BETHESDA, MARYLAND. Although pancreatic cancer accounts for only 2 per cent of all cancers worldwide it is the fifth leading cause of cancer deaths in the US. The five-year survival rate is less than 5 per cent. Researchers at the National Cancer Institute and the Finnish National Public Health Institute now report that an adequate folic acid intake can materially reduce the risk of developing the cancer. Their study included over 27,000 healthy male smokers aged 50 to 69 years when enrolled in 1985. Thirteen years later 157 of the men had developed cancer of the pancreas. A review of dietary records revealed that the men with a daily dietary folate intake of more than 373 micrograms/day had half the risk of pancreatic cancer than did the men with an intake of less than 280 micrograms/day. This significant risk reduction held true even after adjusting for other potential risk factors. As expected, the most serious risk factor was smoking. Men who smoked more than 25 cigarettes a day had an 82 per cent higher risk than men who smoked less than 14 a day. The researchers found no correlation between the risk of pancreatic cancer and alcohol consumption or dietary intake of methionine, vitamin B6 or vitamin B12.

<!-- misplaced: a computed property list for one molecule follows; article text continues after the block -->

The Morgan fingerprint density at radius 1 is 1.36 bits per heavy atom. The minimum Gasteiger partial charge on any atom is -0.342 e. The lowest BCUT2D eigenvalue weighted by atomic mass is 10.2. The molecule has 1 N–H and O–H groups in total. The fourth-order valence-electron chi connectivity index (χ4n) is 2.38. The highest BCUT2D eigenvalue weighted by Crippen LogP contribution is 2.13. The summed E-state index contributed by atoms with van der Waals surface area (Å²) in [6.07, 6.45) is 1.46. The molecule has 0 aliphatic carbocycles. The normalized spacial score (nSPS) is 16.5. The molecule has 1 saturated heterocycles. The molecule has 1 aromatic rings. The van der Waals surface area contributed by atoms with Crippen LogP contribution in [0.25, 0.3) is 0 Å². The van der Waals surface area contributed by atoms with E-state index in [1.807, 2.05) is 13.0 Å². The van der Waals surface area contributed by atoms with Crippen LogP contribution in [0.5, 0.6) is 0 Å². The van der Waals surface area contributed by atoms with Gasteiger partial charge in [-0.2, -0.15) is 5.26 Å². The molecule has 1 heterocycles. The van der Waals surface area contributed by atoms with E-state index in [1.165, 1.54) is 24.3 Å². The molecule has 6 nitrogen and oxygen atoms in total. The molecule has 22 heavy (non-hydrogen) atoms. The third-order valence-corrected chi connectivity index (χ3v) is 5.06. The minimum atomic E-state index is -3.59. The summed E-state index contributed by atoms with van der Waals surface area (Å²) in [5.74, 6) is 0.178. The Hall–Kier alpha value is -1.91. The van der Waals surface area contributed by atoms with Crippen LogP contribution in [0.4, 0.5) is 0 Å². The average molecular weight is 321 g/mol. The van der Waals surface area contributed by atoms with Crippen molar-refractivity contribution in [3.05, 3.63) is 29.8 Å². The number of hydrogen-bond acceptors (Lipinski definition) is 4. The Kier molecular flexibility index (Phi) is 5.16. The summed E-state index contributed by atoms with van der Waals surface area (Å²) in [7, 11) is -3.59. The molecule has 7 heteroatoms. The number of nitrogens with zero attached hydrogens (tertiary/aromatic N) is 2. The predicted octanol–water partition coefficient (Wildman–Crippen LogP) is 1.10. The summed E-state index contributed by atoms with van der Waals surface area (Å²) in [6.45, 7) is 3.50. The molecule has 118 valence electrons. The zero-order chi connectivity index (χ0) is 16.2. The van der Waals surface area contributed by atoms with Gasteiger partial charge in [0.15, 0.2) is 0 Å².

Supplementing with folic acid seemed to have a slightly negative effect. The
researchers point out that the supplement takers had significantly more health
and alcohol-related problems than did the non-takers and that the number of
supplement takers was too small to draw statistically significant conclusions.
They caution that the issue could be clouded by earlier findings from animal
experiments that, while folic acid supplementation may be effective in
preventing cancer from starting, it may actually enhance tumor development at a